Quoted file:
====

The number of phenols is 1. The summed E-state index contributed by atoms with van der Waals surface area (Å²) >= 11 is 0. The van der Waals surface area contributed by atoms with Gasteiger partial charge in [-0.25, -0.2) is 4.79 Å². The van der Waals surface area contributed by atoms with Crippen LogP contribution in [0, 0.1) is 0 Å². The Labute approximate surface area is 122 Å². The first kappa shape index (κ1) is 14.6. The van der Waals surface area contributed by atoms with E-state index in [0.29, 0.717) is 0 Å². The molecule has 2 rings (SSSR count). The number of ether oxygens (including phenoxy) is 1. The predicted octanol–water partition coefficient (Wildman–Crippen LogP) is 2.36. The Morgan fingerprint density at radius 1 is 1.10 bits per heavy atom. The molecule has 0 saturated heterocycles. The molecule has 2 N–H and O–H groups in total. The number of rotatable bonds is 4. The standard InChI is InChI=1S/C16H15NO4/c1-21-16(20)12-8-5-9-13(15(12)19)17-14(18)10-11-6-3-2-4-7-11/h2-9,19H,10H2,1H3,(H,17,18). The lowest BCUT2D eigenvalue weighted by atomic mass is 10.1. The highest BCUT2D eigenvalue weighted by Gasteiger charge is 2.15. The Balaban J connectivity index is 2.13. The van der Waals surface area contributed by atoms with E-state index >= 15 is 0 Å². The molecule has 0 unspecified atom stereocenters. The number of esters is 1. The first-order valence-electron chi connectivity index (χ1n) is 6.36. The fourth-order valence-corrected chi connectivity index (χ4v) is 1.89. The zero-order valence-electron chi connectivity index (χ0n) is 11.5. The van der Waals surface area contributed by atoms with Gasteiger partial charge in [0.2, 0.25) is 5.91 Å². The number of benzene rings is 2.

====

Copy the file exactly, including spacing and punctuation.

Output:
The number of phenols is 1. The summed E-state index contributed by atoms with van der Waals surface area (Å²) >= 11 is 0. The van der Waals surface area contributed by atoms with Gasteiger partial charge in [-0.25, -0.2) is 4.79 Å². The van der Waals surface area contributed by atoms with Crippen LogP contribution in [0, 0.1) is 0 Å². The Labute approximate surface area is 122 Å². The first kappa shape index (κ1) is 14.6. The van der Waals surface area contributed by atoms with E-state index in [0.29, 0.717) is 0 Å². The molecule has 2 rings (SSSR count). The number of ether oxygens (including phenoxy) is 1. The predicted octanol–water partition coefficient (Wildman–Crippen LogP) is 2.36. The Morgan fingerprint density at radius 1 is 1.10 bits per heavy atom. The molecule has 0 saturated heterocycles. The molecule has 2 N–H and O–H groups in total. The number of rotatable bonds is 4. The standard InChI is InChI=1S/C16H15NO4/c1-21-16(20)12-8-5-9-13(15(12)19)17-14(18)10-11-6-3-2-4-7-11/h2-9,19H,10H2,1H3,(H,17,18). The lowest BCUT2D eigenvalue weighted by atomic mass is 10.1. The highest BCUT2D eigenvalue weighted by Gasteiger charge is 2.15. The Balaban J connectivity index is 2.13. The van der Waals surface area contributed by atoms with E-state index >= 15 is 0 Å². The molecule has 0 unspecified atom stereocenters. The number of esters is 1. The first-order valence-electron chi connectivity index (χ1n) is 6.36. The fourth-order valence-corrected chi connectivity index (χ4v) is 1.89. The zero-order valence-electron chi connectivity index (χ0n) is 11.5. The van der Waals surface area contributed by atoms with Gasteiger partial charge in [0.2, 0.25) is 5.91 Å². The number of benzene rings is 2.